College Basketball Stars, Coaches Growing Weary of Autograph Hounds

You’d like to think that when they’re not on the court, life for a well-known college athlete isn’t all that different from any other student.  Going to class.  Staying in a dorm.  Studying in the library.  Eating at on campus restaurants.

However, the reality is that they’re sports stars who just happen to live in a college town and that means dealing with autograph seekers who are either 1) huge fans or 2) using them to make money.

Andrew Wiggins autographed Sports IllustratedUnfortunately, the latter is the norm.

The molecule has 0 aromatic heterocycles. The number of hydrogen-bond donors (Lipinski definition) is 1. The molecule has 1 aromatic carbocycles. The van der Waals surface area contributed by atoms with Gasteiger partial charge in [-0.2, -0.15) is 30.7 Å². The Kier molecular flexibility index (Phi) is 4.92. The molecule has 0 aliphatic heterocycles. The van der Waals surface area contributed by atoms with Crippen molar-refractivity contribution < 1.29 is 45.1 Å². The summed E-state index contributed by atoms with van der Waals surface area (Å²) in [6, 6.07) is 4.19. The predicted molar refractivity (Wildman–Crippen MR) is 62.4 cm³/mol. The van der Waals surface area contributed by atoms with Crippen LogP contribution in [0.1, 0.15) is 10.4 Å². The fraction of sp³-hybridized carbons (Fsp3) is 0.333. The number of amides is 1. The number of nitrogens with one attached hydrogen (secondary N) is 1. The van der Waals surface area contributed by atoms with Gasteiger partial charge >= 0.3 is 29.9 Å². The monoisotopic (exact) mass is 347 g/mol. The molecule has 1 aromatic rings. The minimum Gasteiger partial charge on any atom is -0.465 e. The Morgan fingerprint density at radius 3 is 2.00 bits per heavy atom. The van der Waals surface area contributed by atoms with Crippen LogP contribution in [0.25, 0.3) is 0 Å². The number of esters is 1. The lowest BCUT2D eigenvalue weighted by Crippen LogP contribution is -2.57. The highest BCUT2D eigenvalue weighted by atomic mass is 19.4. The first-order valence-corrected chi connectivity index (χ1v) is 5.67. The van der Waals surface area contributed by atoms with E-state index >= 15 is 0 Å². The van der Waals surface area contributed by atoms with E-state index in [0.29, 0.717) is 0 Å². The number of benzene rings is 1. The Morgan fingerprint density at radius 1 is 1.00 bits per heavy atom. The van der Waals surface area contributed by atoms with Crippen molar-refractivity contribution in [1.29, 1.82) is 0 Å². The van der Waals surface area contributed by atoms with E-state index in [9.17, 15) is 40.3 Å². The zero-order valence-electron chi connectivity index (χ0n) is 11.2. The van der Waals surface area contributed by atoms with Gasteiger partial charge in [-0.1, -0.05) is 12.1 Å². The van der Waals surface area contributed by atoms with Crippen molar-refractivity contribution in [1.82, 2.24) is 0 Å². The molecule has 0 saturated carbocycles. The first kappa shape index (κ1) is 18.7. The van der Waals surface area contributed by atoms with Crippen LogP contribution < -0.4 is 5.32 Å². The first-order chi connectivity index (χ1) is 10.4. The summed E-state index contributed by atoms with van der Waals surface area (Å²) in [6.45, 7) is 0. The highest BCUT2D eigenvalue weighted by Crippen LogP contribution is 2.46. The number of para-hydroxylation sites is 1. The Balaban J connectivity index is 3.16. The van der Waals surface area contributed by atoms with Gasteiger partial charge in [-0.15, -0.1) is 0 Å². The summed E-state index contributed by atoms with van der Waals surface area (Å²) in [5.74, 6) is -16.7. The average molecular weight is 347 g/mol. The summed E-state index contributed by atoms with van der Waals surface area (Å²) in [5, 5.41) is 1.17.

Modern technology has made it a lot easier for fans and dealers to track players’ movements.  When phenom Andrew Wiggins came to Kansas, he had autograph seekers who met his plane after it touched down in Lawrence for the first time, then dealt with more autograph hounds when he got to campus.

Other players say fans come out of nowhere as they’re walking around or having a meal.  Some of them bring several of the same photo or multiple basketballs, hoping to snare a few extra autographs that are obviously going to be sold.

Bleacher Report talked with several of the country’s top basketball stars and coaches about the problem fast buck artists are creating.